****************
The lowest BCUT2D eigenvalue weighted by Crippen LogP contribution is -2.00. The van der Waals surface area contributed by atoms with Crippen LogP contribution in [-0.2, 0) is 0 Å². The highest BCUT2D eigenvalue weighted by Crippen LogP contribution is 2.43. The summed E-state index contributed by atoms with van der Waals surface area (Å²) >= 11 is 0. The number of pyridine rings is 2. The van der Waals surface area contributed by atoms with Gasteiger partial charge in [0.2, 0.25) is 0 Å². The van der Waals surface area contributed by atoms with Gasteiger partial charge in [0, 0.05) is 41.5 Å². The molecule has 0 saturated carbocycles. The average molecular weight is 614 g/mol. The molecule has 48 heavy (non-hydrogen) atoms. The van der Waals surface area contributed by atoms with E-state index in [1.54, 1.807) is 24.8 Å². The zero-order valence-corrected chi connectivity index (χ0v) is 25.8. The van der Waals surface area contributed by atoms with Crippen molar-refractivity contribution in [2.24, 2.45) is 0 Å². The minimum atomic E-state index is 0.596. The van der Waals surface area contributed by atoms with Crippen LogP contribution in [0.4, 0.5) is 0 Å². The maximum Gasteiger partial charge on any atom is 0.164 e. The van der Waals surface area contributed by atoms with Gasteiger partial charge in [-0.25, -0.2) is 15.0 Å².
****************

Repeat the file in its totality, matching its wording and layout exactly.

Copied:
The lowest BCUT2D eigenvalue weighted by Crippen LogP contribution is -2.00. The van der Waals surface area contributed by atoms with Crippen LogP contribution in [-0.2, 0) is 0 Å². The highest BCUT2D eigenvalue weighted by Crippen LogP contribution is 2.43. The summed E-state index contributed by atoms with van der Waals surface area (Å²) >= 11 is 0. The number of pyridine rings is 2. The van der Waals surface area contributed by atoms with Gasteiger partial charge in [0.2, 0.25) is 0 Å². The van der Waals surface area contributed by atoms with Gasteiger partial charge in [0, 0.05) is 41.5 Å². The molecule has 0 saturated carbocycles. The average molecular weight is 614 g/mol. The molecule has 48 heavy (non-hydrogen) atoms. The van der Waals surface area contributed by atoms with E-state index in [1.54, 1.807) is 24.8 Å². The zero-order valence-corrected chi connectivity index (χ0v) is 25.8. The van der Waals surface area contributed by atoms with Crippen molar-refractivity contribution in [2.24, 2.45) is 0 Å². The minimum atomic E-state index is 0.596. The van der Waals surface area contributed by atoms with Crippen LogP contribution in [0.4, 0.5) is 0 Å². The maximum Gasteiger partial charge on any atom is 0.164 e. The van der Waals surface area contributed by atoms with Gasteiger partial charge in [-0.25, -0.2) is 15.0 Å².